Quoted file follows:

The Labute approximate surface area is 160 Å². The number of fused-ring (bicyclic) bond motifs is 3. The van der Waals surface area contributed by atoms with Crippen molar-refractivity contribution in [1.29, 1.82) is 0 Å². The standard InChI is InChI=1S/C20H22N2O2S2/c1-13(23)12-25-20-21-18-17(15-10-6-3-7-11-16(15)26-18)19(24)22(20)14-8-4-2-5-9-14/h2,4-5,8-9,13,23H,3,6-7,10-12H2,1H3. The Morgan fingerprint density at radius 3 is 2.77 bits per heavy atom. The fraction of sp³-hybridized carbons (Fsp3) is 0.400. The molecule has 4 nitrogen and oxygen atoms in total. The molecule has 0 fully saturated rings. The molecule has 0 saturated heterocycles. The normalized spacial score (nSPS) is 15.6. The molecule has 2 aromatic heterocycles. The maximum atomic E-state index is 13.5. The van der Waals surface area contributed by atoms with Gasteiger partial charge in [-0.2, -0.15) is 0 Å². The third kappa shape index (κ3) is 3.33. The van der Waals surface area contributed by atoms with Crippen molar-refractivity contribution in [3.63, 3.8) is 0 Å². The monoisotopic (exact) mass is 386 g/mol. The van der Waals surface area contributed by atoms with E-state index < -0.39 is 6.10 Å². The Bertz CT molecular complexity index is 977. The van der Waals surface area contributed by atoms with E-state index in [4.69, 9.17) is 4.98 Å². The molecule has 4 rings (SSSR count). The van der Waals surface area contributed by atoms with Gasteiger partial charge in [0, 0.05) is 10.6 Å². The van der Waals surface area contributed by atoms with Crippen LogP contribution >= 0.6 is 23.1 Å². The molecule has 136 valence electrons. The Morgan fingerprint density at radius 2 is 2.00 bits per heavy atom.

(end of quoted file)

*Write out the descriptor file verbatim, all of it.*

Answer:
The Labute approximate surface area is 160 Å². The number of fused-ring (bicyclic) bond motifs is 3. The van der Waals surface area contributed by atoms with Crippen molar-refractivity contribution in [1.29, 1.82) is 0 Å². The standard InChI is InChI=1S/C20H22N2O2S2/c1-13(23)12-25-20-21-18-17(15-10-6-3-7-11-16(15)26-18)19(24)22(20)14-8-4-2-5-9-14/h2,4-5,8-9,13,23H,3,6-7,10-12H2,1H3. The Morgan fingerprint density at radius 3 is 2.77 bits per heavy atom. The fraction of sp³-hybridized carbons (Fsp3) is 0.400. The molecule has 4 nitrogen and oxygen atoms in total. The molecule has 0 fully saturated rings. The molecule has 0 saturated heterocycles. The normalized spacial score (nSPS) is 15.6. The molecule has 2 aromatic heterocycles. The maximum atomic E-state index is 13.5. The van der Waals surface area contributed by atoms with Gasteiger partial charge in [-0.2, -0.15) is 0 Å². The third kappa shape index (κ3) is 3.33. The van der Waals surface area contributed by atoms with Crippen molar-refractivity contribution in [3.63, 3.8) is 0 Å². The monoisotopic (exact) mass is 386 g/mol. The van der Waals surface area contributed by atoms with E-state index < -0.39 is 6.10 Å². The Bertz CT molecular complexity index is 977. The van der Waals surface area contributed by atoms with E-state index in [4.69, 9.17) is 4.98 Å². The molecule has 4 rings (SSSR count). The van der Waals surface area contributed by atoms with Gasteiger partial charge in [0, 0.05) is 10.6 Å². The van der Waals surface area contributed by atoms with Crippen LogP contribution >= 0.6 is 23.1 Å². The molecule has 136 valence electrons. The Morgan fingerprint density at radius 2 is 2.00 bits per heavy atom.